Kayaking down the Horton River in the NWT with six other environmentalists/ adventurers/explorers for two weeks enabled us to watch baby Peregrine Falcons, a silverback male Grizzly bear eating berries on the riverbank, muskoxen grazing on the tundra, and a female Grizzly with her two cubs within a hundred yards of us. We had seen many caribou on this trip but nothing surprised us more than the caribou that walked right into our camp on the afternoon prior to our pickup. We gave thanks to the animal for giving up it’s life to feed us and I gifted tobacco in it’s honour. We had an amazing stew and steaks that evening and fed the wolves with the remains.

I attended and participated in many Inuit drum dances which I absolutely loved. drum dancingWomen would arrive in their amoutiks, kamiks and caribou clothing. The older women would gather together in one area away from the door so they could support each other when it was their turn to sing. I experienced a shamanic spiritual connection every time I was part of a traditional Inuit drum dance, and traces of the feeling always lasted for days. That’s one absolutely amazing thing that happens whenever I have participated in spiritual ceremony – a fire keeper at sweat lodges, drum dances, or pipe ceremony – the profound, heartfelt emotions run deep and true.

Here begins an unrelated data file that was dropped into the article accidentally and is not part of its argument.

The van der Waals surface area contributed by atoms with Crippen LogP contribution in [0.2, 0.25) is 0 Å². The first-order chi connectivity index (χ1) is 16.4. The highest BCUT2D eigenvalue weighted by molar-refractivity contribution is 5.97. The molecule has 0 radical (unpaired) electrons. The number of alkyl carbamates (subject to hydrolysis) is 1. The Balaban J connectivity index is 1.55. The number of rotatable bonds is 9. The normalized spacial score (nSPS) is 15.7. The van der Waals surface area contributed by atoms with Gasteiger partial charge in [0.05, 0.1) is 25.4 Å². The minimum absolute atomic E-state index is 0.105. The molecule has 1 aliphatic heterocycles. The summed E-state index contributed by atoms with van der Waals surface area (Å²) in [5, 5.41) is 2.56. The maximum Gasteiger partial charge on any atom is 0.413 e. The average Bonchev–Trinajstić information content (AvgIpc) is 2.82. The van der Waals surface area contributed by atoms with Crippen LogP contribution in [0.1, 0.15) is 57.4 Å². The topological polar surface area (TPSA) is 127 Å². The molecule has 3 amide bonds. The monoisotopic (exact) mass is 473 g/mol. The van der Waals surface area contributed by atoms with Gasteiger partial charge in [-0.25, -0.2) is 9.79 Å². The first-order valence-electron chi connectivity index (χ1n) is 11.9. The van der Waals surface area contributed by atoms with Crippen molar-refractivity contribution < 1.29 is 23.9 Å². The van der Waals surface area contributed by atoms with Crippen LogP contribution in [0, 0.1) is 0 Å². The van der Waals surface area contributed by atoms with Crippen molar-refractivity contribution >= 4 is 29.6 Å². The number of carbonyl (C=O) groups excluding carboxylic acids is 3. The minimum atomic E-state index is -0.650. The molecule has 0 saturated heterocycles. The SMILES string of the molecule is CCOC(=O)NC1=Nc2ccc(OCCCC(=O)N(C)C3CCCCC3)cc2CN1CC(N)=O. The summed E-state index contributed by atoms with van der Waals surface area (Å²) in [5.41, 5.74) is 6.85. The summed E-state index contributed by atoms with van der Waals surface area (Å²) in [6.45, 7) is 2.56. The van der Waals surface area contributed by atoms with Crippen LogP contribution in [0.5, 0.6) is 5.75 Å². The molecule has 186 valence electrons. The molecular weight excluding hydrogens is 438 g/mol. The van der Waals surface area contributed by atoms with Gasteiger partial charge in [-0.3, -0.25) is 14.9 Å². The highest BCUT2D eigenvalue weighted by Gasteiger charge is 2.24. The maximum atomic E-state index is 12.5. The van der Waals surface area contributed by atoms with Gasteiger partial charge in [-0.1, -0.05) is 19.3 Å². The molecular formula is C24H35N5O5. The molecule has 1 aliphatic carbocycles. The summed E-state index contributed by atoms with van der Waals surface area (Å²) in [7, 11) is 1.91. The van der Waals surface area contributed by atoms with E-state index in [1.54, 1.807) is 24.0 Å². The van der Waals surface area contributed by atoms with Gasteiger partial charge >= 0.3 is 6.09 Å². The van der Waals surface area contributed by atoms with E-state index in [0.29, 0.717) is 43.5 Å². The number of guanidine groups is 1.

When an old arctic explorer friend of mine asked me to join them to hike the Chilkoot Trail with my two daughters it only took me nanoseconds to respond in the affirmative. My girls were 14 years old and they had been involved in many of my hiking, canoeing, climbing and rappelling trips, so they knew what to expect, for the most part. What they weren’t ready for was the 7 days of driving, 14 hours a day in order to get to Skagway, Alaska from Milton, Ontario.

They overcame all the immense challenges they faced; ended up in the best physical and emotional shape they ever had been until then, and made everyone else in the group immensely proud. Erika caught her first fish on this trip. The bond between Allie and Erika grew because of the month we spent together. They got to see and help out with the First Nations and Inuit celebration in Moosehide which is a few miles downriver of Dawson City.

We celebrated for four days with Navaho, Inuit, Inuvialuit, Dene, Sioux, Tlingit, Tutchone, non-natives, Niskas, and others and in the 24 hour daylight. It was truly a novel and amazing experience. The three of us volunteered our time in some way or other for the set up, operation, and take down of this very special celebration that happens only every two years. We got to know some VERY special people, listened to First Nations stories and many drum dances, played many new games and participated with people from many new tribes.

Dover Beach

by Matthew Arnold (1851)

The sea is calm tonight,
The tide is full, the moon lies fair
Upon the straits; on the French coast the light
Gleams and is gone; the cliffs of England stand
Glimmering and vast, out in the tranquil bay.
Come to the window, sweet is the night air!
Only, from the long line of spray
Where the sea meets the moon-blanched land,
Listen! You hear the grating roar
Of pebbles which the waves draw back and fling
At their return, up the high strand,
Begin, and cease, and then again begin,
With tremulous cadence slow, and bring
The eternal note of sadness in.

Sophocles long ago
Heard it on the Aegean, and it brought
Into his mind the turbid ebb and flow
Of human misery; we
Find also in the sound a thought,
Hearing it by this distant northern sea.

The Sea of Faith
Was once, too, at the full, and round earth’s shore